Posts Tagged ‘16:14’

WCU Volume 16, Issue 14 – June 20, 2008

Friday, June 20th, 2008

PDF Version of WCU 16:14 – June 20, 2008

In this issue:

Vegetables
Vegetable Crop Insects
Squash Bugs in Pumpkins
Western Flower Thrips on Our Doorstep
Potato Disease Advisory #10 – June 19, 2008
Reflex Can Carry Over to Lima Beans
Vegetable Double Cropping

Agronomic Crops
Agronomic Crop Insects
Test or Scout for Soybean Cyst Nematode
Soybean Rust Update
Field Pansy in Soybeans
Grain Marketing Highlights

Announcements
Recent Topics on Gordon’s Blog
DSU Smyrna Outreach and Research Center Open House
Warm Season Grass Pasture Walk

Weather

Grain Marketing Highlights

Friday, June 20th, 2008

Carl German, Extension Crops Marketing Specialist; clgerman@udel.edu

Making Grain Sales in a Weather Market
It is becoming more apparent as time passes that 2008 U.S. row crop production will be adversely impacted by the weather and related problems stemming from crop diseases and insects this growing season. The extent of that impact is not known at this point in time. Couple that with high energy prices and the looming energy crisis and it becomes a guessing game as to how high corn and soybean prices could go. Dec ’08 corn futures closed at $7.80; Nov ’08 soybean futures at $15.43; July ’08 SRW (soft red winter) wheat at $9.04; Dec ’08 SRW wheat at $9.45 per bushel; July ’08 crude oil at $137.35 per barrel; and the U.S. dollar index at 73.915 in yesterday’s trading.

USDA’s Actual Plantings Report is due out at the end of the month to be followed by the U.S. and World Supply and Demand reports to be released in early July. Both of those reports will be important in terms of getting a handle on potential ’08 U.S. production. Of equal importance, if not more so, commodity traders will be watching the actions of the U.S. Congress (House and Senate) in terms of dealing with the energy crisis at hand. Oil prices are impacting the prices of everything that we consume. Businesses are finding it extremely difficult to make ends meet and consumers are now feeling the pinch. A comprehensive energy policy is needed to help alleviate the problem. In the event that the U.S. Congress takes action that will increase the supply of energy, then oil futures prices will come down. That in turn is likely to have a negative impact on corn and soybean prices.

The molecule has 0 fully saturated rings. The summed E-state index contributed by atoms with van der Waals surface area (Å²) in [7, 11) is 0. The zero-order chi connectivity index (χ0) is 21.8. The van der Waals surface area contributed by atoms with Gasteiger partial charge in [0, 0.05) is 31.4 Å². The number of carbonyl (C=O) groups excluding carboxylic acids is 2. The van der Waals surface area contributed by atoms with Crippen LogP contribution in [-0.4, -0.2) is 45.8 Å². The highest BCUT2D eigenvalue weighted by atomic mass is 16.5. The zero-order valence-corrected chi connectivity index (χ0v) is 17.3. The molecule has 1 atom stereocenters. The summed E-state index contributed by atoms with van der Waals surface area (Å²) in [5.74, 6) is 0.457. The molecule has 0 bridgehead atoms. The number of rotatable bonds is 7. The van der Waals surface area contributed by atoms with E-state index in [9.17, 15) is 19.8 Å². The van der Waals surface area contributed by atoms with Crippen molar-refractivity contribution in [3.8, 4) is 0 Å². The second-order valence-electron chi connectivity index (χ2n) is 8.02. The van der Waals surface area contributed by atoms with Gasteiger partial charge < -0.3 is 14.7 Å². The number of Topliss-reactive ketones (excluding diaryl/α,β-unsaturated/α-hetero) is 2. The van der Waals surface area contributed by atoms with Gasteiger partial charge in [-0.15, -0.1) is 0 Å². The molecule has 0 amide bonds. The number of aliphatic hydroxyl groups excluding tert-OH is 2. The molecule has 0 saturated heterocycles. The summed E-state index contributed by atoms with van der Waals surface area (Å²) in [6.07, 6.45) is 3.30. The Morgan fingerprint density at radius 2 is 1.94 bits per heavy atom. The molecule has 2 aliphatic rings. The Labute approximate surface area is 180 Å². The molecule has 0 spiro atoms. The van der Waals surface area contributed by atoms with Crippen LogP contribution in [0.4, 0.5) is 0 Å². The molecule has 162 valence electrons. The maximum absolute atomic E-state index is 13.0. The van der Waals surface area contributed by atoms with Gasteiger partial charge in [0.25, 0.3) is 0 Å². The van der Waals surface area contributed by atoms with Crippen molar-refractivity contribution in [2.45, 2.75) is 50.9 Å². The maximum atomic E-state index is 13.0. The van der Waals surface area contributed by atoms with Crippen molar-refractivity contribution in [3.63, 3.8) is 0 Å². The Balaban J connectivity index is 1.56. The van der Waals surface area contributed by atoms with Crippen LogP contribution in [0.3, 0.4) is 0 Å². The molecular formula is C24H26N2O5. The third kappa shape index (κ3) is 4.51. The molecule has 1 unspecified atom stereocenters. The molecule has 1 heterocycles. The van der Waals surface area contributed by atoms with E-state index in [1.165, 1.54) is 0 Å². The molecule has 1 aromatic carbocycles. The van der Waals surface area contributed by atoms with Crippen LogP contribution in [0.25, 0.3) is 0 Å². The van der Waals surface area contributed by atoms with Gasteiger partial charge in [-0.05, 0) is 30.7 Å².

Marketing Strategy
One of the best tools (if not the best) for making grain and oilseed sales decisions in a weather market is the use of Agricultural Options on Futures, specifically, the put option. Options are also a proven sales method in extremely volatile markets. A recent case in point is to consider what happened to hedgers in the wheat market this past winter and early spring that were holding short positions in the futures market. Many farmers and commercial hedgers alike could not keep pace with margin calls that at times exceeded the hedge price. Individual farmers lost thousands of dollars. Commercial hedgers lost millions. Just think what would have happened if those positions had been taken in the options market instead? Those hedge sales could have turned a profit rather than a loss. Grain farmers have four primary reasons for considering the use of put options this summer: (1) local grain elevators have restricted the amount that they are willing to book with individual farmers via forward contracts; (2) the high risk of enormous margin calls makes hedging in futures a risky alternative; (3) put options offer an opportunity to establish minimum prices on that portion of the crop not covered by crop insurance; and (4) put options give grain and oilseed farmers the opportunity to make sales at high prices for a known cost up front while locking in a Minimum Sales Price, thereby providing downside price risk protection. Further, in the event of a production shortfall, delivery of the bushels contracted is not required. For further information regarding the use of put options see “How to Reduce Price Risk through Options”, an online PowerPoint presentation, or contact Carl L. German, Extension Crops Marketing Specialist.

Field Pansy in Soybeans

Friday, June 20th, 2008

Mark VanGessel, Extension Weed Specialist; mjv@udel.edu

With the cooler temperatures, a number of winter annual weeds are still “hanging around”. One that I have been questioned about is field pansy (or Johnny jump-up). We have tried a number of products to improve control of field pansy, but have not had any success. We have tried Basagran, Reflex, Classic, Pursuit, and others with no additional control over glyphosate alone. Glyphosate may not kill the field pansy, but it will cause some suppression and slow it down. Given that it is so late in June, it will be hard to justify treating a field if field pansy is the only species present since it will soon die (senesce).